Altmetric for Scopus is a powerful 3rd party web application that runs within the sidebar of Scopus article and abstract pages. It's a quick and easy way to see all of the social or mainstream media mentions gathered for a particular paper as well as reader counts on popular reference managers.
The Altmetric application is currently installed for all Scopus users by default (you can choose to disable it if you wish) but will only appear in the sidebar when there is data available for the article that you're currently viewing.
You can usually find it underneath the "Related Documents" box on the right hand side of the screen.
What does Altmetric do?
Altmetric watches social media sites (e.g. Twitter, Facebook, Pinterest, Google+), science blogs, many mainstream media outlets (including the NY Times, The Guardian, non-English language publications like Die Zeit & Le Monde and special interest publications like Scientific American, New Scientist) and reference managers for mentions of academic papers.
It cleans up this data, enriches it and then allows authors, readers and researchers to see it in context.
Though not every article is discussed in public online Altmetric tracks around a hundred thousand mentions a week, with some three thousand new articles seen a day.
Interpreting the data
While running in the sidebar the application tells you three things:
- The Altmetric Attention Score and sources of attention - The number inside the coloured circle is the Altmetric Attention Score for the article you're viewing. This is a quantitative measure of the quality and quantity of attention that the article has received - you can read more about the scoring algorithm here. The colours themselves reflect the mix of sources where the article has been mentioned. For example, some red means that the article has been mentioned by mainstream news outlets, blue means it has been tweeted about.
- In the sources section - here you can see a breakdown of how often the article has been mentioned by each source that Altmetric tracks. The colours here relate to the colours in the score donut. In the example above the article has been mentioned on two different blogs and 299 different Twitter users. Note that the same user could have mentioned the article more than once, which is why the first line is indicating that there are 313 mentions in total from 305 different people / sources.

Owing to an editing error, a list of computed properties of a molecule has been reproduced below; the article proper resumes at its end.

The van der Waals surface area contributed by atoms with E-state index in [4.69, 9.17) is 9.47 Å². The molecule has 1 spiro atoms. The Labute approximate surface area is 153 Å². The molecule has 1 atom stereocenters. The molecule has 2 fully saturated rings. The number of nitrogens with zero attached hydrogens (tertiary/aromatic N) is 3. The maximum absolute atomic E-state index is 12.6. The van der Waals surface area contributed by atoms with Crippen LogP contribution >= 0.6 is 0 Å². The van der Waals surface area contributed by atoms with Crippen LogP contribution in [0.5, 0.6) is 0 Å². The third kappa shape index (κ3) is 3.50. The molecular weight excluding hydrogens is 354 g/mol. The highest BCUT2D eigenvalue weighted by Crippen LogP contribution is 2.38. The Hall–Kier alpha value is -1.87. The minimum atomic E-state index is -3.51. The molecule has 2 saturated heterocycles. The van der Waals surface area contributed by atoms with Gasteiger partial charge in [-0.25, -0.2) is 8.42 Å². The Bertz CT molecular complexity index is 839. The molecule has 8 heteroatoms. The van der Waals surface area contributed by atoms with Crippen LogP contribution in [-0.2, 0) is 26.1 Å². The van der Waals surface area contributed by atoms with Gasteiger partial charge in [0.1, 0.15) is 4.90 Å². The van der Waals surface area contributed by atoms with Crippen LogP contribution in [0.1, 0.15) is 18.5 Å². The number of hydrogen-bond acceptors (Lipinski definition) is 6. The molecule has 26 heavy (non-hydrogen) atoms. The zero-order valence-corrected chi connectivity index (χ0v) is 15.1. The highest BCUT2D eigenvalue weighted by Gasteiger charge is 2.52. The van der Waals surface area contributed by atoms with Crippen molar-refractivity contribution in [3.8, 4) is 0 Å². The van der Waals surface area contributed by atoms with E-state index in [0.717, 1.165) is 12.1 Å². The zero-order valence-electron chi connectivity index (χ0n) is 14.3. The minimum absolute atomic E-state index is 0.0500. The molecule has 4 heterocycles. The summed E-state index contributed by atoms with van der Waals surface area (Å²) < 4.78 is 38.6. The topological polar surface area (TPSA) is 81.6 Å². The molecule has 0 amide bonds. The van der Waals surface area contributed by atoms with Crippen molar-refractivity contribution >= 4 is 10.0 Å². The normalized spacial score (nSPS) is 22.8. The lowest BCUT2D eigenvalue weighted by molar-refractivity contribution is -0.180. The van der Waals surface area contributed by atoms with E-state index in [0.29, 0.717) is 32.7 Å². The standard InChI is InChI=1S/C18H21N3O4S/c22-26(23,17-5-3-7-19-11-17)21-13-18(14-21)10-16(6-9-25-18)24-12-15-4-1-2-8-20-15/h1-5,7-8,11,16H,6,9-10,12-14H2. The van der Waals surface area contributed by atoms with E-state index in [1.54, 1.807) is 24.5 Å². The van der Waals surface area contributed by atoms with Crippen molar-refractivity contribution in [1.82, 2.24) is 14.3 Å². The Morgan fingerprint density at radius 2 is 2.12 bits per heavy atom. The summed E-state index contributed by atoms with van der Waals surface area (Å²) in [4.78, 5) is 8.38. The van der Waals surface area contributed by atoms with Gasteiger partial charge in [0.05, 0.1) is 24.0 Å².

- Reference manager counts - this area tells you how many readers the article has on Mendeley and how often it has been saved to CiteULike, an online bookmarking service for researchers.
Getting more detail
Click on the "see details" or "open report in new tab" links to see the actual content mentioning this article.
You'll see a details view pop-up. Use the details view to quickly scan through the content mentioning an article and click on any entry to navigate to the original site. Each tab contains mentions from a different source. Note that by default you'll only see the first 25 mentions in each tab.
The Demographics tab will show you a breakdown of where in the world the attention paid to the article is coming from.
Comparing sets of articles and seeing more mentions
If you're interested in tracking social media mentions across the entire output of an institution, publisher or company then you should take a look at Altmetric Explorer, Altmetric's standalone alt-metrics analysis tool.